That changed in January with the freak Massachusetts Senate byelection. That stray event gave his opponents a jolt of energy, affirmed the Republicans’ strategy of total opposition and prompted the first real wobble in the chattering classes about the man who had walked on water but was suddenly up to his neck in it. The conventional wisdom — he should have gone right instead of left; he’s weak when he should be strong; he should have done financial reform before healthcare ... well, you’ve heard it all before. The truth is: he was losing the narrative.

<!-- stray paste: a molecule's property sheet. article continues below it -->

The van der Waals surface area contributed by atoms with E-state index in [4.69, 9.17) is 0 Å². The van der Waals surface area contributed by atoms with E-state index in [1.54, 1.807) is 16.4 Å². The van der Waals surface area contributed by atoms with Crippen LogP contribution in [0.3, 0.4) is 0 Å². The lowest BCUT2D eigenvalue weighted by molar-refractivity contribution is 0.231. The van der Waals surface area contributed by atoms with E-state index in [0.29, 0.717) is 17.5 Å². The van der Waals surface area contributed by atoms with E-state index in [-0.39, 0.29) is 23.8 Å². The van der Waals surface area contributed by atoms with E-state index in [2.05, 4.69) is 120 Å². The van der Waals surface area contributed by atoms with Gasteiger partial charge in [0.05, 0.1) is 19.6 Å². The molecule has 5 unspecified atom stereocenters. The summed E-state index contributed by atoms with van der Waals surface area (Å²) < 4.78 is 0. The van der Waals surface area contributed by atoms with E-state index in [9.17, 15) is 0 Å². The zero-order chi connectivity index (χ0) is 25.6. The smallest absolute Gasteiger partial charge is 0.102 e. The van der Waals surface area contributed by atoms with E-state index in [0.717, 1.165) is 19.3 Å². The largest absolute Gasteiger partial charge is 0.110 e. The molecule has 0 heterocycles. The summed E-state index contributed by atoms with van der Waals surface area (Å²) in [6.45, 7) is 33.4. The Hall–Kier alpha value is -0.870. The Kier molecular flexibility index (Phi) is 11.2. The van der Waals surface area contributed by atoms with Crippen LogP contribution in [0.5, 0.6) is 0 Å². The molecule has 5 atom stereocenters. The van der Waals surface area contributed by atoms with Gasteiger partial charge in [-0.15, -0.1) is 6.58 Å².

This is not unnoticed in foreign capitals. A presidency failing at home only undermines Obama abroad. Dmitry Medvedev knows this as he negotiates with Washington over Iran; Binyamin Netanyahu knows this as he stays on the phone with Washington’s neoconservatives, who are promising that if he holds on they can destroy Obama for him; Ayatollah Khamenei and Mahmoud Ahmadinejad know this as they assess whether they can outlast this frustrating leader of the Great Satan; the Saudis know this; China knows this. A new president always has a steep learning curve in foreign affairs, especially when confronting massive problems at home, and so most seasoned allies and enemies take their time to make assessments. But the most powerful assessment comes from home.